The BJJ Belt System is a commonality amongst many martial arts. Aside from indicating a person’s ability in the sport, they also serve to acknowledge the progress and dedication by that individual. In Bjj, there are 5 belt colors (White through Black) for students older than 16 years. Although a 6th degree exists (Red Belt), it is often reserved for the highest levels of the sport. Although the International BJJ Federation (IBJJF) has determined a progression time for each belt, promotions depend on individual academies.
The BJJ Belt System
White belt is the starting point for all Bjj students. The goal of white belt is to achieve a solid understanding of the fundamentals of Bjj. These include basic positions like closed guard and as well as simple sweeps, takedowns and submissions. When ready to progress to the next level, an advanced white belt should easily hold their own against new students. There is no pre determined time limit required by the IBJJF before progression to Blue Belt.
At Blue belt, your learning goes beyond the pure fundamentals of the sport. Here you begin to learn about Open Guards and more advanced positions and transitions to those positions. Blue belt is a great time to develop your technique as you will be able to roll with white belts to try out new techniques but also against higher levels to solidify your core skills. The IBJJF requires at least two years training before progression to Purple Belt.
Purple Belts should aim to be a true defensive expert. Although their overall game should be wellrounded, the traditional goal for all Purple belts is to shore up their defensive game against Brown and Black Belts. In addition to their strong guard game, Purple belts also begin working on more advanced and inverted techniques such as the berimbolo. Purple belt is the general level that many MMA fighters seek to achieve. Compared to an untrained opponent, Purple Belts have an incredibly deep understanding of Bjj. 1.5 years is recommended by the IBJJF before progression to Brown Belt.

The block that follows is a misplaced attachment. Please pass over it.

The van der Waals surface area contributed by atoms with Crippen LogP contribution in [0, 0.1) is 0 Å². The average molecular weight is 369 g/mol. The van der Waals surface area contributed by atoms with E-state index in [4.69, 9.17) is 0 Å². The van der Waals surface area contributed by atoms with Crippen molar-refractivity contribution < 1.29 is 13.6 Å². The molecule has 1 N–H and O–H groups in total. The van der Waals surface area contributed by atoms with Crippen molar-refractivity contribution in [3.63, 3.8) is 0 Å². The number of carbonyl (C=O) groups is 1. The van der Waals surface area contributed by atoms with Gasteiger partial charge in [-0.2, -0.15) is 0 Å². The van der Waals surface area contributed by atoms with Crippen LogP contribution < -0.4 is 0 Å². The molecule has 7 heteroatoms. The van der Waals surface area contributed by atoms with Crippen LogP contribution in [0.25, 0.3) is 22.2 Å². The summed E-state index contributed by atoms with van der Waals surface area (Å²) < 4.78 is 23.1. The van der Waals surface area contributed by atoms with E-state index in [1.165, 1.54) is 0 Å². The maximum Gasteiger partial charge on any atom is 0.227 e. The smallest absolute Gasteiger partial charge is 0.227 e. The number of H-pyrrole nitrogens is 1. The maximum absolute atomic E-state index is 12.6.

Brown Belts are students of the attack in Bjj. While your defense should be solid after a Purple Belt promotion, Brown Belt is where you seek to submit your opponents with greater frequency. Your guard passing should be fluid and effortless whilst your killer instinct should always be activated. Having rolled with many Brown Belts, especially as a beginner, it is hard to separate them from Black Belts. Brown Belts are so aggressive and faultless on the mat, they are often referred to as beginner black belts. As such, the IBJJF require only 1 year of training at Brown Belt before promotion.
Expert and instinctual are two apt ways of describing and Bjj Black Belt. Although many Black Belts will have a game that they are comfortable with, they will often react to what is in front of them if the timing is right. Black Belts will have an arsenal of positions, guard and submissions that they will work towards. Contrary to perception, Black Belts are often the best sparring partners. Even as a white belt, I would find that black belts were patient of my ability and always willing to pass on advise when I asked for it. Black Belts are often slow and measured trying to establish the most efficient way of achieving their goal. Red or Coral Belt is the next level but this is often reserved for the highest levels of the sport.
Promotions vary from academy to academy. Some coaches promote their students when they feel the student is ready to progress. This is often done in smaller gyms where the coach has a deep understanding of their students and what their true ability level is. Students are often given stripes on their belt to indicate their degree of ability within a belt color. Stripes are a much easier way of keeping track of students in a larger environment. Coaches can clearly see the ability of their students. It is also a good way for students to choose their sparring partners.
Other academies have a more formal promotion system. Some gyms have a curriculum from which students have to learn and preform the techniques. Another form of promotion is where the student will spar with one or several people in front of their coach. This allows the coach to see how you fair against partners of varying ability and skill. Although you may have an off-day, this means of belt promotion is representative of your skill level. In general, most coaches take their time when promoting a student. If you are promoted too early, you will be way out of your depth. This is part of the reason for the IBJJF progression time.
When promotion comes around, many gyms perform the gauntlet on newly upgraded students. This involves the students making a tunnel and whipping the new promotion with their own belts. Roberto ‘Cyborg’ Abreu describes this as essential. In his opinion, you must suffer in order to achieve the next level, otherwise the belt doesn’t carry the same respect.